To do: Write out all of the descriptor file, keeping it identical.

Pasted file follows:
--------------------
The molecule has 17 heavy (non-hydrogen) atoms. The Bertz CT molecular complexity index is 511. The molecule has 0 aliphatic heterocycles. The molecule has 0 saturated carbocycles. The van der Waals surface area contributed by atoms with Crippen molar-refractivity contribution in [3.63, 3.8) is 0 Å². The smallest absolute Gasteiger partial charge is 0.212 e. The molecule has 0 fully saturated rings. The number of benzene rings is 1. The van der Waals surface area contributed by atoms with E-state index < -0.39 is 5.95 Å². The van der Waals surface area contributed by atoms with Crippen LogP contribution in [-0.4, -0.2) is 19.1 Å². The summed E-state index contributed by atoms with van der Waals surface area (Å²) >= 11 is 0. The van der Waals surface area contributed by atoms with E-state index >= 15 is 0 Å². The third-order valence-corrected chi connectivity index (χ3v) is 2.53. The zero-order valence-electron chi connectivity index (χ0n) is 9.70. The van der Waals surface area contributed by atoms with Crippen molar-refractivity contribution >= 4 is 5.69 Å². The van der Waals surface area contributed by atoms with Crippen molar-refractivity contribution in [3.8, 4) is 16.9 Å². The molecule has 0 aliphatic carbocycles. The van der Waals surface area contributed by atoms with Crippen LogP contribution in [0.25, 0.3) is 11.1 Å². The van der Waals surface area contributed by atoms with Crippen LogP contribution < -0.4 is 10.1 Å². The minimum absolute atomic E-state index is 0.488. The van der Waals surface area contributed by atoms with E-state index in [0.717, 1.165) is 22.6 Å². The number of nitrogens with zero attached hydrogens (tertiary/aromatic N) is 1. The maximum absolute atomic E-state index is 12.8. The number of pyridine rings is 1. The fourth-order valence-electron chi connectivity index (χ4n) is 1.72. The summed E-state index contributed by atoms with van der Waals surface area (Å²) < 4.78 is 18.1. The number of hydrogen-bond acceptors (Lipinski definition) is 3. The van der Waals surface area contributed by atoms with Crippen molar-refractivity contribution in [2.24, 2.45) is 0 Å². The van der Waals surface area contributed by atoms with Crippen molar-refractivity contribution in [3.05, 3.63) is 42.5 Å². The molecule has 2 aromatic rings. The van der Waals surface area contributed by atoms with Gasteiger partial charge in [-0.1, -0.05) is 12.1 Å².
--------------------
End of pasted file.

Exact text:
The molecule has 17 heavy (non-hydrogen) atoms. The Bertz CT molecular complexity index is 511. The molecule has 0 aliphatic heterocycles. The molecule has 0 saturated carbocycles. The van der Waals surface area contributed by atoms with Crippen molar-refractivity contribution in [3.63, 3.8) is 0 Å². The smallest absolute Gasteiger partial charge is 0.212 e. The molecule has 0 fully saturated rings. The number of benzene rings is 1. The van der Waals surface area contributed by atoms with E-state index < -0.39 is 5.95 Å². The van der Waals surface area contributed by atoms with Crippen LogP contribution in [-0.4, -0.2) is 19.1 Å². The summed E-state index contributed by atoms with van der Waals surface area (Å²) >= 11 is 0. The van der Waals surface area contributed by atoms with E-state index >= 15 is 0 Å². The third-order valence-corrected chi connectivity index (χ3v) is 2.53. The zero-order valence-electron chi connectivity index (χ0n) is 9.70. The van der Waals surface area contributed by atoms with Crippen molar-refractivity contribution >= 4 is 5.69 Å². The van der Waals surface area contributed by atoms with Crippen molar-refractivity contribution in [3.8, 4) is 16.9 Å². The molecule has 0 aliphatic carbocycles. The van der Waals surface area contributed by atoms with Crippen LogP contribution in [0.25, 0.3) is 11.1 Å². The van der Waals surface area contributed by atoms with Crippen LogP contribution < -0.4 is 10.1 Å². The minimum absolute atomic E-state index is 0.488. The van der Waals surface area contributed by atoms with E-state index in [0.717, 1.165) is 22.6 Å². The number of nitrogens with zero attached hydrogens (tertiary/aromatic N) is 1. The maximum absolute atomic E-state index is 12.8. The number of pyridine rings is 1. The fourth-order valence-electron chi connectivity index (χ4n) is 1.72. The summed E-state index contributed by atoms with van der Waals surface area (Å²) < 4.78 is 18.1. The number of hydrogen-bond acceptors (Lipinski definition) is 3. The van der Waals surface area contributed by atoms with Crippen molar-refractivity contribution in [2.24, 2.45) is 0 Å². The van der Waals surface area contributed by atoms with Crippen molar-refractivity contribution in [3.05, 3.63) is 42.5 Å². The molecule has 2 aromatic rings. The van der Waals surface area contributed by atoms with Gasteiger partial charge in [-0.1, -0.05) is 12.1 Å².